At the end of 2013, the FDA
approved two new drugs to treat hepatitis C: Olysio
(simeprevir) and Sovaldi
(sofosbuvir). Solvadi’s approval was especially exciting because it was the first all-oral treatment for hepatitis C. The excitement was tempered by:
- All-oral treatment was approved for the minority of hepatitis C patients, such as those with genotype 2 or 3.
- All-oral hepatitis C treatment still includes ribavirin, a drug with challenging side effects, such as anemia, insomnia, agitation, rashes, and may cause fetal death in pregnant women.
- Solvadi’s price tag--the wholesale acquisition cost of twelve weeks of Sovaldi is $84,000 or $1000 a pill.
The FDA unlocked the door for more access to all-oral hepatitis C treatment by approving Sovaldi with ribavirin for patients who cannot use interferon, and those with hepatocellular carcinoma (liver cancer) who are waiting for a liver transplant. However, the price of Sovaldi and to a lesser extent Oysio, is making it difficult for patients to get medical insurance approval for the most effective hepatitis C treatments ever. In short, the door is unlocked but a huge obstacle makes the door difficult to open.
Hepatitis C patients need help to open the door, and this week, we may have gotten some. The American Association for the Study of Liver Diseases and the Infectious Society released Recommendations for Testing, Managing, and Treating Hepatitis C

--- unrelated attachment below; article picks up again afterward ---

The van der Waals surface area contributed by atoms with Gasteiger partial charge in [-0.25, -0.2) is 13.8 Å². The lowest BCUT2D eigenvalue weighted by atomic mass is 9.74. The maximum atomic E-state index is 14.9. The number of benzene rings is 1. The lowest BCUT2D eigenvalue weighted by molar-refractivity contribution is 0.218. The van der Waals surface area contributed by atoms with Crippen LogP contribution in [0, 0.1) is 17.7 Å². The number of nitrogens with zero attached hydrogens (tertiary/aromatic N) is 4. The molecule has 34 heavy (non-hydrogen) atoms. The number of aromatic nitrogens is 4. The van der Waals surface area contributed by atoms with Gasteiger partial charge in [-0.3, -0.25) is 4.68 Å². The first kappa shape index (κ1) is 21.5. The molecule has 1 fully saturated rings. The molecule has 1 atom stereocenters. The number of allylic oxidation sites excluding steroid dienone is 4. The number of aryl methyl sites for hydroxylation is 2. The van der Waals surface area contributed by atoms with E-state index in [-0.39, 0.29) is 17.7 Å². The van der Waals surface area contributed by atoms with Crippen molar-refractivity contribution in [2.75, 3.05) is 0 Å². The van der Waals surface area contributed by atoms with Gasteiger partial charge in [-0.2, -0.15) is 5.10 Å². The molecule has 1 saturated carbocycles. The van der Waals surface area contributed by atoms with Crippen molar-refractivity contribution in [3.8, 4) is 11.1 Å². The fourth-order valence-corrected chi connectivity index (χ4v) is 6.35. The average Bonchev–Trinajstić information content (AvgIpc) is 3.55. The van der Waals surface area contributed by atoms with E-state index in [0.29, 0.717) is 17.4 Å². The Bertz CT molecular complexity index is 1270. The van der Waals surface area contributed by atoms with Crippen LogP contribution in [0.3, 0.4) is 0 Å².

. These guidelines carry huge weight, as many medical providers use this expert advice in their own practices. These guidelines are simply written and public, allowing patients access to the latest advice from leading authorities on hepatitis C.
The Recommendations cover testing, managing and treating hepatitis C. The guidelines are not complete--coming soon are “In Whom and When to Initiate Treatment,” Monitoring Patients Who are On or Have Completed Treatment,“ and ”Managing Acute Hepatitis C." However, the information on treating and retreating hepatitis C patients is so compelling, that I want everyone to see it so they know what the experts are recommending.
I suggest you read the Recommendations
to see what applies to your particular profile. However, here are a few points:
- The Recommendations offer all-oral interferon-free alternatives for all genotypes except genotype 5 and 6 hepatitis C patients.
- Solvadi and Olysio are used in combination with other hepatitis C drugs for all genotypes.
- The panel recommended using Solvadi and Olysio together for patients with genotype 1 who are unable to take interferon and for retreatment for certain patients with genotype 1. Ribavirin may or may not be used.
- The panel recommended against using boceprevir (Victrelis) or telaprevir (Incivek).
- Peginterferon plus ribavirin dual therapy is no longer recommended except as an alternative regimen for genotype 5 and 6 hepatitis C patients.
These recommendations are from some of the top experts in the U.S., but the FDA has not approved these. Medical providers are allowed to prescribe any drug that is approved, a process known as off-label. Getting insurance to cover them is an entirely different matter. If you are denied, request an appeal and either give these recommendations to the insurance company, or ask your medical provider’s office to. Be persistent, and never give up.
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